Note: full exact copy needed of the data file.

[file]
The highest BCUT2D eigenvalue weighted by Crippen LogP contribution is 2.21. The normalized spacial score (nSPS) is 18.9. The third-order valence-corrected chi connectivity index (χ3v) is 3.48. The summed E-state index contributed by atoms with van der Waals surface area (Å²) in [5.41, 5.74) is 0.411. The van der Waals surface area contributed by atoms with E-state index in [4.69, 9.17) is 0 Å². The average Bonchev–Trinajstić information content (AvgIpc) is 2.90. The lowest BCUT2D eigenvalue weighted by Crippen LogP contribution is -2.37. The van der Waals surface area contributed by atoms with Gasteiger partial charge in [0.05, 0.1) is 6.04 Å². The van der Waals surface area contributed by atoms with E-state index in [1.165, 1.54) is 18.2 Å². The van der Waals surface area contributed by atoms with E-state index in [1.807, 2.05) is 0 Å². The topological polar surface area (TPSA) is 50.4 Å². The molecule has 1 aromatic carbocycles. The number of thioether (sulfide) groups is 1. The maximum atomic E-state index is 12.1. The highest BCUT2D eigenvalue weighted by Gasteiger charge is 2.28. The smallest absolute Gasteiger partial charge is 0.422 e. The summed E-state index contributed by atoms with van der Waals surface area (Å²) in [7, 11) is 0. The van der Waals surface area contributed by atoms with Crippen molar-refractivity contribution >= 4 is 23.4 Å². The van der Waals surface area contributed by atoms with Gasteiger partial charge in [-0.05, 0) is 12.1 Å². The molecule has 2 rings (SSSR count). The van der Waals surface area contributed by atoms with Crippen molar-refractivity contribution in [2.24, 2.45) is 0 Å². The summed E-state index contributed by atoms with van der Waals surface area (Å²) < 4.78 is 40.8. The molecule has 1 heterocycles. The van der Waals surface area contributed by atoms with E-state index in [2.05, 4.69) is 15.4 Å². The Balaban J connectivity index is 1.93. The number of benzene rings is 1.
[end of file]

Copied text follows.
The highest BCUT2D eigenvalue weighted by Crippen LogP contribution is 2.21. The normalized spacial score (nSPS) is 18.9. The third-order valence-corrected chi connectivity index (χ3v) is 3.48. The summed E-state index contributed by atoms with van der Waals surface area (Å²) in [5.41, 5.74) is 0.411. The van der Waals surface area contributed by atoms with E-state index in [4.69, 9.17) is 0 Å². The average Bonchev–Trinajstić information content (AvgIpc) is 2.90. The lowest BCUT2D eigenvalue weighted by Crippen LogP contribution is -2.37. The van der Waals surface area contributed by atoms with Gasteiger partial charge in [0.05, 0.1) is 6.04 Å². The van der Waals surface area contributed by atoms with E-state index in [1.165, 1.54) is 18.2 Å². The van der Waals surface area contributed by atoms with E-state index in [1.807, 2.05) is 0 Å². The topological polar surface area (TPSA) is 50.4 Å². The molecule has 1 aromatic carbocycles. The number of thioether (sulfide) groups is 1. The maximum atomic E-state index is 12.1. The highest BCUT2D eigenvalue weighted by Gasteiger charge is 2.28. The smallest absolute Gasteiger partial charge is 0.422 e. The summed E-state index contributed by atoms with van der Waals surface area (Å²) in [7, 11) is 0. The van der Waals surface area contributed by atoms with Crippen molar-refractivity contribution >= 4 is 23.4 Å². The van der Waals surface area contributed by atoms with Gasteiger partial charge in [-0.05, 0) is 12.1 Å². The molecule has 2 rings (SSSR count). The van der Waals surface area contributed by atoms with Crippen molar-refractivity contribution in [2.24, 2.45) is 0 Å². The summed E-state index contributed by atoms with van der Waals surface area (Å²) < 4.78 is 40.8. The molecule has 1 heterocycles. The van der Waals surface area contributed by atoms with E-state index in [2.05, 4.69) is 15.4 Å². The Balaban J connectivity index is 1.93. The number of benzene rings is 1.